CBD, or cannabidiol, is one of the most talked-about wellness products to hit the market in recent history.
Used to help treat pain, inflammation, seizures, anxiety, and more, CBD can be found in any number of potencies and formulations. CBD topicals, oils and tinctures, tablets, bath products, CBD gummies, and even pet products made with hemp are widely available both online and in stores.
However, when consumers find themselves ready to make their first CBD purchase, they are often faced with choosing between a mind-bending array of products. There is a lot of confusion about the differences between broad-spectrum CBD, full-spectrum CBD, and CBD isolate products, which can lead to a frustrating shopping experience.
In this post, we discuss the differences between these three products and go into a little more detail about the benefits of full-spectrum CBD.
One Compound — Three Formulations
If you’ve decided to use CBD, you obviously want to choose a product that is the most effective and provides relief in the shortest amount of time. If you’ve done any shopping around, you’ve likely run into many different labels for CBD oil. Hemp oil, hemp extract, CBD tincture, and others, are a few of the names given to cannabidiol that has been sourced from the hemp plant. Most of these names are interchangeable, but the formulations can be very different. Let’s take a look at the three main CBD oil products available to consumers.
Full-Spectrum CBD Oil
In the Cannabis sativa plant, there exist more than 100 natural compounds, including cannabinoids, terpenes, flavonoids, amino and fatty acids, and vitamins. CBD is the main active ingredient in full-spectrum CBD oils, but the inclusion of these beneficial complementary chemicals is what makes a product full-spectrum.
During the extraction process, cannabidiol, plant matter, and the accompanying components of the plant are extricated from hemp to make a whole-plant CBD oil. Many researchers believe that whole-plant CBD has more therapeutic benefits than other formulations, and we will discuss that in more detail later in this article.
CBD isolate is just what it sounds like—during extraction, the CBD is “isolated” from the rest of the other naturally occurring chemicals. Through a technique called high-performance liquid chromatography, everything else is removed from the substance—including all water and plant matter—until all that remains is a tasteless and odorless crystalline powder. The powder is combined with various carrier oils and (sometimes) flavoring to create a CBD isolate oil that is THC-free.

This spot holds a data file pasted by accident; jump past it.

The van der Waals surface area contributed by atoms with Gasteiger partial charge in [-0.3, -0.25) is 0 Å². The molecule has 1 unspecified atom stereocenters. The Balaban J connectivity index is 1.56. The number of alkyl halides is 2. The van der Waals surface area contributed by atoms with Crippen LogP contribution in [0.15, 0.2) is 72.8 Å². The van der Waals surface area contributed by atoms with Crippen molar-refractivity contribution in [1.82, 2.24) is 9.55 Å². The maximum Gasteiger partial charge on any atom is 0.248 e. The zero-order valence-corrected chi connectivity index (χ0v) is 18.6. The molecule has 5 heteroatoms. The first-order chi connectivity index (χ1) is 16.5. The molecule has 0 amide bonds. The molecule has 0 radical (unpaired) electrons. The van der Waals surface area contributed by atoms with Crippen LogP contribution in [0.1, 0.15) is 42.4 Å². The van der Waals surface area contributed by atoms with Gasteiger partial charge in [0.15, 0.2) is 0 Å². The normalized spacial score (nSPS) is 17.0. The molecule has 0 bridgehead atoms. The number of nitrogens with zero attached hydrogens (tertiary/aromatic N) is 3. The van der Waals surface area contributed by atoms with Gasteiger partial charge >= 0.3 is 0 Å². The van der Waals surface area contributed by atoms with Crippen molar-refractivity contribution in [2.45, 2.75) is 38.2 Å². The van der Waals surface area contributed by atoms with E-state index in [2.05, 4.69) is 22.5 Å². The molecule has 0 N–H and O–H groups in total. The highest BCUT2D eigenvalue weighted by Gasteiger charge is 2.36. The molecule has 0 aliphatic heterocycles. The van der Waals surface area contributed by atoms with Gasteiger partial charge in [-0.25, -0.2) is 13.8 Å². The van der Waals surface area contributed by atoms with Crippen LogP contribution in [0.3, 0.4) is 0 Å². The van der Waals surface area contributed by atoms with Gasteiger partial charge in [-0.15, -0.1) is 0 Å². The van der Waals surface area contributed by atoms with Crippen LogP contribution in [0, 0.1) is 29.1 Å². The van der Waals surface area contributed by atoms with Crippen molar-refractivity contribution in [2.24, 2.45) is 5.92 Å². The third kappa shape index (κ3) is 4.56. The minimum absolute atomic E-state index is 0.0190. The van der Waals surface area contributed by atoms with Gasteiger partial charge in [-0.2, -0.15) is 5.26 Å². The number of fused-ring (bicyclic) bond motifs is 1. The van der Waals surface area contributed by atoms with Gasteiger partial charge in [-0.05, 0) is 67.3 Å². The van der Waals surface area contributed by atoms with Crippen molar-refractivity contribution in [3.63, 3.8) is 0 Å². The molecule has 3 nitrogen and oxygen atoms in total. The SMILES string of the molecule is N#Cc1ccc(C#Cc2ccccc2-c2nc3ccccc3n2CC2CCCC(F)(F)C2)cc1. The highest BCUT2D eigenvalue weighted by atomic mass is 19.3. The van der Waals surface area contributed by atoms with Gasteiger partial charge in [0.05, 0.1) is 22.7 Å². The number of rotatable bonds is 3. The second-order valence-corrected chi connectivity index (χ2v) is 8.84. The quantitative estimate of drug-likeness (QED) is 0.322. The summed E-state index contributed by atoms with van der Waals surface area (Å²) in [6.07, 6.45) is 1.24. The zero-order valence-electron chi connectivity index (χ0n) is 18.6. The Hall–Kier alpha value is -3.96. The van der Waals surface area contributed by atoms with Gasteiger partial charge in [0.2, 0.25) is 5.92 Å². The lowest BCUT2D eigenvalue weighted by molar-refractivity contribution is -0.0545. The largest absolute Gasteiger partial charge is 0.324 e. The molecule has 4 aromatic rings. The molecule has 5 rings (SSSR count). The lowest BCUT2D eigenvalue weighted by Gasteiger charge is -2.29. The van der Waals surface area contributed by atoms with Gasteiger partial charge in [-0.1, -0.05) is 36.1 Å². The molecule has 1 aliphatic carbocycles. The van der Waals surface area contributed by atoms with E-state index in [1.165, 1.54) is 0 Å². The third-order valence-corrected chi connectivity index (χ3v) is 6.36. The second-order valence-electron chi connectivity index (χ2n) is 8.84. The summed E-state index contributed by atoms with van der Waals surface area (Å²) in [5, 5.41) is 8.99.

Broad-Spectrum CBD Oil
Broad Spectrum CBD oils are becoming more popular than ever. They are a hybrid between full-spectrum and isolate oils. Made using the same technique as CBD isolate, all of the other compounds are removed, but an additional step is taken. They are then added back in one by one—except for the tetrahydrocannabinol (THC, the compound in CBD that produces a high). The purpose of this is to offer consumers a product that acts as a full-spectrum oil with zero trace amounts of THC.
The Advantages of Full-Spectrum CBD Oil
The other compounds in hemp are packed with some powerful therapeutic benefits as well. Although CBD is the shining star, cannabinoids like CBG, CBN, and others have been found to have pain-relieving, anti-inflammatory, and antibacterial properties, to name a few. The terpenes that are present in the plant have also been shown in numerous studies to have a wide range of therapeutic benefits.
While hemp contains only trace amounts of THC, this cannabinoid also has proven to have some medicinal benefits. Many researchers believe that even these small amounts can help encourage the entourage effect. The entourage effect is a term scientists use to explain how all of the various compounds present in the hemp plant work synergistically to create better results than each chemical standing on its own. This is essentially the idea behind whole-plant medicine.
The Disadvantage of Full-Spectrum CBD Oil
Full-spectrum CBD products naturally contain trace amounts of THC. To be classified as legal, this amount must be less than 0.3%. While that is not enough to have any mind-altering effects on the user, it can potentially trigger a positive result on a drug test.
For those whose livelihoods depend upon clean drug screening, an isolate or broad-spectrum CBD product is a more practical choice. Additionally, although hemp must have less than 0.3% THC to be federally legal, in some states, no amount of THC is permissible, so it is vital to know the laws in your area.
Another advantage that isolates have over their full-spectrum counterparts is that they generally taste better. Full-spectrum CBD has a strong and pungent flavor that can be off-putting for people with taste sensitivities. Some isolates and broad-spectrum formulations are colorless and tasteless, while others are available in flavors that make taking them more pleasurable.
No matter which formulation you choose, whether it be an isolate, broad-spectrum, or full-spectrum CBD, you should feel comfortable with the product. Everyone is different, and what works for you may not work for your neighbor. In the end, CBD in any form is an ideal addition to a healthy lifestyle